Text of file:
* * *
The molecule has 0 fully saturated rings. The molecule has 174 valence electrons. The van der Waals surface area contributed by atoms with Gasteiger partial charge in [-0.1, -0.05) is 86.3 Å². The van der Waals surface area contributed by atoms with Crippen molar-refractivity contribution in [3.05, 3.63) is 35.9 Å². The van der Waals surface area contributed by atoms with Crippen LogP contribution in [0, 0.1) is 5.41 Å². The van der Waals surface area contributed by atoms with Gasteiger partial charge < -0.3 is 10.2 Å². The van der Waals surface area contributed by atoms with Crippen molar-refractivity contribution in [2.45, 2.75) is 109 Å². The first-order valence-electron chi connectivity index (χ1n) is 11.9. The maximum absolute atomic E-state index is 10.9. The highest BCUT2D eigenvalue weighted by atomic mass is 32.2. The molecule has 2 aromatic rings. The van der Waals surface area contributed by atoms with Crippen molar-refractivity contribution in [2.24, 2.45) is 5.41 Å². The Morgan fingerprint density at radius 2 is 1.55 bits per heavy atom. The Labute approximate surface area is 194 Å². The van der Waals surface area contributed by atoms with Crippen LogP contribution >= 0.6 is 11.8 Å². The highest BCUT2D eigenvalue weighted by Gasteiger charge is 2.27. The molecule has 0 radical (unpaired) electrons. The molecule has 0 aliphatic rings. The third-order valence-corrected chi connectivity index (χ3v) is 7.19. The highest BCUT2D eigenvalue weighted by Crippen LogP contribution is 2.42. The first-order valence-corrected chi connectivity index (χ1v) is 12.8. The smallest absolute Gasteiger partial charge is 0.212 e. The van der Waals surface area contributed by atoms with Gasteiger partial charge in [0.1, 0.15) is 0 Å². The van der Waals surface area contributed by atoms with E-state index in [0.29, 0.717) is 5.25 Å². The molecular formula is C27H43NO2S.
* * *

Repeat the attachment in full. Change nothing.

The molecule has 0 fully saturated rings. The molecule has 174 valence electrons. The van der Waals surface area contributed by atoms with Gasteiger partial charge in [-0.1, -0.05) is 86.3 Å². The van der Waals surface area contributed by atoms with Crippen molar-refractivity contribution in [3.05, 3.63) is 35.9 Å². The van der Waals surface area contributed by atoms with Crippen LogP contribution in [0, 0.1) is 5.41 Å². The van der Waals surface area contributed by atoms with Gasteiger partial charge < -0.3 is 10.2 Å². The van der Waals surface area contributed by atoms with Crippen molar-refractivity contribution in [2.45, 2.75) is 109 Å². The first-order valence-electron chi connectivity index (χ1n) is 11.9. The maximum absolute atomic E-state index is 10.9. The highest BCUT2D eigenvalue weighted by atomic mass is 32.2. The molecule has 2 aromatic rings. The van der Waals surface area contributed by atoms with Crippen molar-refractivity contribution in [2.24, 2.45) is 5.41 Å². The Morgan fingerprint density at radius 2 is 1.55 bits per heavy atom. The Labute approximate surface area is 194 Å². The van der Waals surface area contributed by atoms with Crippen LogP contribution >= 0.6 is 11.8 Å². The highest BCUT2D eigenvalue weighted by Gasteiger charge is 2.27. The molecule has 0 radical (unpaired) electrons. The molecule has 0 aliphatic rings. The third-order valence-corrected chi connectivity index (χ3v) is 7.19. The highest BCUT2D eigenvalue weighted by Crippen LogP contribution is 2.42. The first-order valence-corrected chi connectivity index (χ1v) is 12.8. The smallest absolute Gasteiger partial charge is 0.212 e. The van der Waals surface area contributed by atoms with Gasteiger partial charge in [0.1, 0.15) is 0 Å². The van der Waals surface area contributed by atoms with E-state index in [0.29, 0.717) is 5.25 Å². The molecular formula is C27H43NO2S.